Option (D) tells us that the modern tree dwelling kangaroos ascended from the land dwellers. So it seems that the old tree dwellers became distinct and the current tree dwellers have evolved from land dwellers only (after the land dwellers lost the two features).
Note that option (D) is not in conflict with the premises. The common ancestors of all kangaroos are the ancient species. They split into two but only land dwellers survived. From the land dwellers, the modern tree dwellers evolved later.
waytowharton

(A) Modern tree-dwelling kangaroos must back down tree trunks slowly and carefully, but the common ancestors of modern tree-and land-dwelling kangaroos used their opposable thumbs to descend trees quickly headfirst.

This is the impact of not having the two features (grasping tails & long opposable thumbs). The modern tree dwellers must back down slowly.
It doesn't explain WHY they don't have the two features.

(B) Modern tree-dwelling kangaroos are smaller than most modern land-dwelling kangaroos but larger than their common ancestors.

Irrelevant.

(C) Modern tree-dwelling kangaroos’ tails cannot grasp branches, but they are somewhat longer and more flexible than those of modern landdwelling kangaroos.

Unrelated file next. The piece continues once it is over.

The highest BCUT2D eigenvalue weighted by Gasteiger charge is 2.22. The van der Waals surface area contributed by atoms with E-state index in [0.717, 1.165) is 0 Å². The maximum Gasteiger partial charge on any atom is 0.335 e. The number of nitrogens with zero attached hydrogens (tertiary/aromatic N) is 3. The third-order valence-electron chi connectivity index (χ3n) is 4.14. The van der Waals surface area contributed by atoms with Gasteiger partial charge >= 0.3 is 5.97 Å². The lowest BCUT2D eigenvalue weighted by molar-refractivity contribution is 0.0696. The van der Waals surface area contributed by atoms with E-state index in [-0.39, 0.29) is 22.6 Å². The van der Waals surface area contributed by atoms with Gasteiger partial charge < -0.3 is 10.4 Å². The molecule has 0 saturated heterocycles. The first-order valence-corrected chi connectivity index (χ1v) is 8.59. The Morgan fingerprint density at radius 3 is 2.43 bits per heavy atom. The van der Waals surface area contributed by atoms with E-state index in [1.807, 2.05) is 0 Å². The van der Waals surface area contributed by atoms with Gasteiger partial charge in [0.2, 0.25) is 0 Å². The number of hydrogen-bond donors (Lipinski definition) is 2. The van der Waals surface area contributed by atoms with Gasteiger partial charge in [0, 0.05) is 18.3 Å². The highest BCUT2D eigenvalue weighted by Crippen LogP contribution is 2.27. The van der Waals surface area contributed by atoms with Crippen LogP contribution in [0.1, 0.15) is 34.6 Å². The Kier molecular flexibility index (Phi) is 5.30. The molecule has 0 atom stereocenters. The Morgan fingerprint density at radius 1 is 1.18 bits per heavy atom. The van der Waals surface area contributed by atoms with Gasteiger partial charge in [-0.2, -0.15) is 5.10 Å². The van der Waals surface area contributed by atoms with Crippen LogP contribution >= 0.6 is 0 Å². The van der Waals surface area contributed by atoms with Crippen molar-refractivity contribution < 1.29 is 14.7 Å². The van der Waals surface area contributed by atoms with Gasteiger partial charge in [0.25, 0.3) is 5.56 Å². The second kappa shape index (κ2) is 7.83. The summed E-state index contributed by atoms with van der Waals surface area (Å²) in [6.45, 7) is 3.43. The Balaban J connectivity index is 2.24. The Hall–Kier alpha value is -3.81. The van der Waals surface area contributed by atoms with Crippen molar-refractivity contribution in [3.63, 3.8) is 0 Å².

Irrelevant. We need to know why their tails are not grasping tails.

(E) Modern tree-dwelling kangaroos have smaller and weaker hind legs than modern landdwelling kangaroos, and they move more slowly on land than do modern land-dwelling kangaroos.

Irrelevant.

Answer (D)
User avatar
Non-Human User
Joined: 01 Oct 2013
Posts: 17360
Own Kudos [?]: 852 [0]
Given Kudos: 0
Send PM
Re: The common ancestors of Australian land- and tree-dwelling kangaroos [#permalink]
Hello from the GMAT Club VerbalBot!

Thanks to another GMAT Club member, I have just discovered this valuable topic, yet it had no discussion for over a year. I am now bumping it up - doing my job. I think you may find it valuable (esp those replies with Kudos).

Want to see all other topics I dig out? Follow me (click follow button on profile). You will receive a summary of all topics I bump in your profile area as well as via email.
GMAT Club Bot
Re: The common ancestors of Australian land- and tree-dwelling kangaroos [#permalink]
Moderators:
GMAT Club Verbal Expert
6936 posts
GMAT Club Verbal Expert
238 posts
CR Forum Moderator
832 posts